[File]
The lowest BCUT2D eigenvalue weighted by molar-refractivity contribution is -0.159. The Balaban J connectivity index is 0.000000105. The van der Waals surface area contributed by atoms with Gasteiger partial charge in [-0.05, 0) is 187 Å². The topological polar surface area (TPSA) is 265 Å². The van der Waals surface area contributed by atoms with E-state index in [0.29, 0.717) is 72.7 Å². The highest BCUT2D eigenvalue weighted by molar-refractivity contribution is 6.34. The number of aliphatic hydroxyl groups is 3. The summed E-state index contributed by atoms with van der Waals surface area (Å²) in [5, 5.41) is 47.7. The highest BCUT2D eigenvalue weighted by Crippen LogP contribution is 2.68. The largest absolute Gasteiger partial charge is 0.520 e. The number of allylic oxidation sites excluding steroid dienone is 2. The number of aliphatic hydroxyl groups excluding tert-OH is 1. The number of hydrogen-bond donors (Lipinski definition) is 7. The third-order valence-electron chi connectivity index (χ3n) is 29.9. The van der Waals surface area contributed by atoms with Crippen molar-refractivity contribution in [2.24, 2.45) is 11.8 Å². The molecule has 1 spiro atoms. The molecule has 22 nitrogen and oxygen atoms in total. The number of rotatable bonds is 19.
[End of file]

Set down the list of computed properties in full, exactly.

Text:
The lowest BCUT2D eigenvalue weighted by molar-refractivity contribution is -0.159. The Balaban J connectivity index is 0.000000105. The van der Waals surface area contributed by atoms with Gasteiger partial charge in [-0.05, 0) is 187 Å². The topological polar surface area (TPSA) is 265 Å². The van der Waals surface area contributed by atoms with E-state index in [0.29, 0.717) is 72.7 Å². The highest BCUT2D eigenvalue weighted by molar-refractivity contribution is 6.34. The number of aliphatic hydroxyl groups is 3. The summed E-state index contributed by atoms with van der Waals surface area (Å²) in [5, 5.41) is 47.7. The highest BCUT2D eigenvalue weighted by Crippen LogP contribution is 2.68. The largest absolute Gasteiger partial charge is 0.520 e. The number of allylic oxidation sites excluding steroid dienone is 2. The number of aliphatic hydroxyl groups excluding tert-OH is 1. The number of hydrogen-bond donors (Lipinski definition) is 7. The third-order valence-electron chi connectivity index (χ3n) is 29.9. The van der Waals surface area contributed by atoms with Crippen molar-refractivity contribution in [2.24, 2.45) is 11.8 Å². The molecule has 1 spiro atoms. The molecule has 22 nitrogen and oxygen atoms in total. The number of rotatable bonds is 19.